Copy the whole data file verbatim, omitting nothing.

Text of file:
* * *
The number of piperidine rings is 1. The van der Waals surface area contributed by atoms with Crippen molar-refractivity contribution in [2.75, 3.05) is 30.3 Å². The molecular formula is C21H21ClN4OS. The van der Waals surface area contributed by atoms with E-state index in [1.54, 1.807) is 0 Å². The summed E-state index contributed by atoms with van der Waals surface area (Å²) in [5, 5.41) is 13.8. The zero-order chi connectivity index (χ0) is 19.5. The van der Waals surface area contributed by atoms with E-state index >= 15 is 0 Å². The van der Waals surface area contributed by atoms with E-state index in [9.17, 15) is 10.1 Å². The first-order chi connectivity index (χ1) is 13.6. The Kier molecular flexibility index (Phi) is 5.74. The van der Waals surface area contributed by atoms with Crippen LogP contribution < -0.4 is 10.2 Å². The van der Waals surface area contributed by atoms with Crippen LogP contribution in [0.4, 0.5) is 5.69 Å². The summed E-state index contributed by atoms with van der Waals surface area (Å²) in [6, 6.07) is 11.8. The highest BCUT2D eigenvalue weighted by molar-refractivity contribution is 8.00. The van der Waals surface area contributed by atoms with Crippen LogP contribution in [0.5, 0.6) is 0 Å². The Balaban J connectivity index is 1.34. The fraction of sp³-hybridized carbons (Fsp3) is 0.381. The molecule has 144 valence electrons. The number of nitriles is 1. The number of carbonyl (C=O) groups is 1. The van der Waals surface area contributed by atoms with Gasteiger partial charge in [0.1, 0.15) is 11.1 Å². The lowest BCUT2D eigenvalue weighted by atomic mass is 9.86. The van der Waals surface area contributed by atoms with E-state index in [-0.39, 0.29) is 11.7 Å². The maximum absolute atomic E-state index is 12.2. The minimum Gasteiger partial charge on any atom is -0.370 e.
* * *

The number of piperidine rings is 1. The van der Waals surface area contributed by atoms with Crippen molar-refractivity contribution in [2.75, 3.05) is 30.3 Å². The molecular formula is C21H21ClN4OS. The van der Waals surface area contributed by atoms with E-state index in [1.54, 1.807) is 0 Å². The summed E-state index contributed by atoms with van der Waals surface area (Å²) in [5, 5.41) is 13.8. The zero-order chi connectivity index (χ0) is 19.5. The van der Waals surface area contributed by atoms with E-state index >= 15 is 0 Å². The van der Waals surface area contributed by atoms with E-state index in [9.17, 15) is 10.1 Å². The first-order chi connectivity index (χ1) is 13.6. The Kier molecular flexibility index (Phi) is 5.74. The van der Waals surface area contributed by atoms with Crippen LogP contribution < -0.4 is 10.2 Å². The van der Waals surface area contributed by atoms with Crippen LogP contribution in [0.4, 0.5) is 5.69 Å². The summed E-state index contributed by atoms with van der Waals surface area (Å²) in [6, 6.07) is 11.8. The highest BCUT2D eigenvalue weighted by molar-refractivity contribution is 8.00. The van der Waals surface area contributed by atoms with Crippen LogP contribution in [0.5, 0.6) is 0 Å². The Balaban J connectivity index is 1.34. The fraction of sp³-hybridized carbons (Fsp3) is 0.381. The molecule has 144 valence electrons. The number of nitriles is 1. The number of carbonyl (C=O) groups is 1. The van der Waals surface area contributed by atoms with Gasteiger partial charge in [0.1, 0.15) is 11.1 Å². The lowest BCUT2D eigenvalue weighted by atomic mass is 9.86. The van der Waals surface area contributed by atoms with E-state index in [-0.39, 0.29) is 11.7 Å². The maximum absolute atomic E-state index is 12.2. The minimum Gasteiger partial charge on any atom is -0.370 e.